Australian Pair On Course for the Cheltenham Festival
Following a 40-hour journey half-way across the world, trainer Anthony Cosgriff is pleased with the progress of Gorge and Onajet as the pair prepare to become the first Australian-trained runners at the Cheltenham Festival.
Both horses arrived in Britain on Friday (February 5) and are settling in to their new surroundings at Mark Johnston’s stables in North Yorkshire, where Cosgriff was a vet for four years prior to setting up as a trainer in his homeland in 2005.
Talented dual-code performer Gorge notched his third victory on the Flat when producing a storming late run to take a 12-furlong handicap at Hanging Rock on New Year’s Day.
The eight-year-old gelding comfortably landed a two-mile maiden hurdle at Warrnambool in April and was fourth in one of Australia’s premier jump races, the Grand National Hurdle at Sandown, Victoria, in August. He is being aimed at the three-mile £100,000 Grade One Albert Bartlett Novices’ Hurdle on totesport Cheltenham Gold Cup Day, Friday, March 19.
Onajet, a maiden winner on the Flat at Mornington, Victoria, in June, 2008, has made the frame on seven of his 17 starts over hurdles, and the giant eight-year-old is being considered for the £100,000 Grade One Neptune Investment Management Novices’ Hurdle, run over two miles and five furlongs on St Patrick’s Day, Wednesday, March 17.
Cosgriff reported: “Gorge has settled in very well now - he can be highly strung and he was getting himself very stressed in the first 48 hours or so, but that’s not abnormal for him.
“We changed a few things around with his routine and it’s good that he has Onajet with him. He’s eating everything now and his weight is basically right on ideal because he didn’t lose a lot coming over.
“Richie McGrath gave him a first schooling session with Onajet on Monday morning and everything went very well. It’s pretty unbelievable that we have managed to get so much done in the space of five days.
“Hayley Kelly used to work with Yavana’s Pace, who was a notoriously difficult horse for Mark, so she has been helping us out along with Nick Bentley, who can school the horses. It’s been good to have the people of that quality around so that we can really hit the ground running - back home it’s very difficult to get people of that calibre on board and it makes the job that much easier.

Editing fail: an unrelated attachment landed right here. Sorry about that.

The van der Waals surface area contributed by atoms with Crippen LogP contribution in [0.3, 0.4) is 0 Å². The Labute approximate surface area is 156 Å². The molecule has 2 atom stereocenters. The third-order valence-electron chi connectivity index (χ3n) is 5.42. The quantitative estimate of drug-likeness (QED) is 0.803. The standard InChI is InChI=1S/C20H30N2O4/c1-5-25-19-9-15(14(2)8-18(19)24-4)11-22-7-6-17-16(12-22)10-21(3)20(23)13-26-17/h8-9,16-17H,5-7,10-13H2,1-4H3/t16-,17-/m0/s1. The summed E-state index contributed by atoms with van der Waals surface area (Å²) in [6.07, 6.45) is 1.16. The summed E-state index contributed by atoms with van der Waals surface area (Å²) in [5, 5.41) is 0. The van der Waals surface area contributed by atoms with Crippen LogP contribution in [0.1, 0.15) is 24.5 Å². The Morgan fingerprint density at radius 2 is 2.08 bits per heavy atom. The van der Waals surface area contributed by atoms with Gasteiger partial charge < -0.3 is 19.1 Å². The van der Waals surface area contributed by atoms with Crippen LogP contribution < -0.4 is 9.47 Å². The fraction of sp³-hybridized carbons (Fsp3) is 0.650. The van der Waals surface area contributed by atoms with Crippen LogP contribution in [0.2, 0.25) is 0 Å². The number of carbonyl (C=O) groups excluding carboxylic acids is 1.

“Most of Gorge’s best runs in Australia have come on the back off a two-week break so I am hoping to give him a prep run in the Grade Two totepool Premier Kelso Hurdle on March 6. It’s over two and a quarter miles, which is a bit shorter than ideal, but it will just be a bit of a pipe-opener before the Albert Bartlett Novices’ Hurdle.
“One of the reasons that we are here is because he has always been crying out for three miles and there aren’t the opportunities for him in Australia. The different style of racing over here may play against him but he has certainly looked to be wanting a trip.
“The Grand National Hurdle, in which he was fourth, is the furthest hurdle race in Australia and it’s just over two and three-quarter miles. He actually lost his position over the last and rattled home. The low jumps in Australia means that some pretty handy Flat horses run in the best jumps races and they often quicken, which can take Gorge off the bridle at a crucial stage.
“Onajet is more of a big tall chasing type of horse and it would be interesting to see how he got on in a chase over here. The trouble is that the fences are so much higher than anything that he is used to back home so we decided to start him off over hurdles and see what happens.
“On his form at home, he is not anywhere near Gorge’s standard but conditions here might suit Onajet a bit more. I wouldn’t be at all surprised if he improved markedly with taking on the stiffer hurdles over here.
“We gave him an entry in the Neptune Investment Management Hurdle and there is every chance that he will go to The Festival. At the moment, I am not saying with any confidence that he would run well and he would have to run a long way above his Australian form to be considered competitive in a race like that.
“We have pencilled him in for a maiden hurdle over two and a half miles at Ayr on February 25 but the trip over here tired him out and he has been a bit quiet since arriving at Middleham. It has taken him a while to get back on his food but he started eating up a lot better on Tuesday. We want him to show us that he is 100% before deciding whether to take him to Ayr.
“It’s a big time dream to race a horse at The Festival. I used to go religiously when I worked over here and it will be big buzz to return with a runner - the other big meetings like Aintree are also special, but Cheltenham is the number one for jump racing fans.
“It’s going to be huge for the owners, who have never been to a big meeting like this and they are all coming over to take in the atmosphere. It’s certainly going to be an extra special thrill for everyone involved.”
The Festival offers four days of outstanding racing action, with more than £3.4 million in prize money up for grabs. Champion Hurdle Day (Tuesday, March 16) features the £370,000 Grade One Smurfit Kappa Champion Hurdle, while the highlight of St Patrick’s Day (Wednesday, March 17) is the £320,000 Grade One Seasons Holidays Queen Mother Champion Chase.
There is a brace of Grade One contests on Ladies Day (Thursday, March 18) in the £250,000 Ryanair Chase and the £260,000 Ladbrokes World Hurdle and all eyes on Gold Cup Day (Friday, March 19) will be on Kauto Star and Denman, who are set for an epic third encounter in the £475,000 Grade One totesport Cheltenham Gold Cup.
Meeting - The Festival, Dates - Tuesday, Wednesday, Thursday & Friday, March 16 - 19
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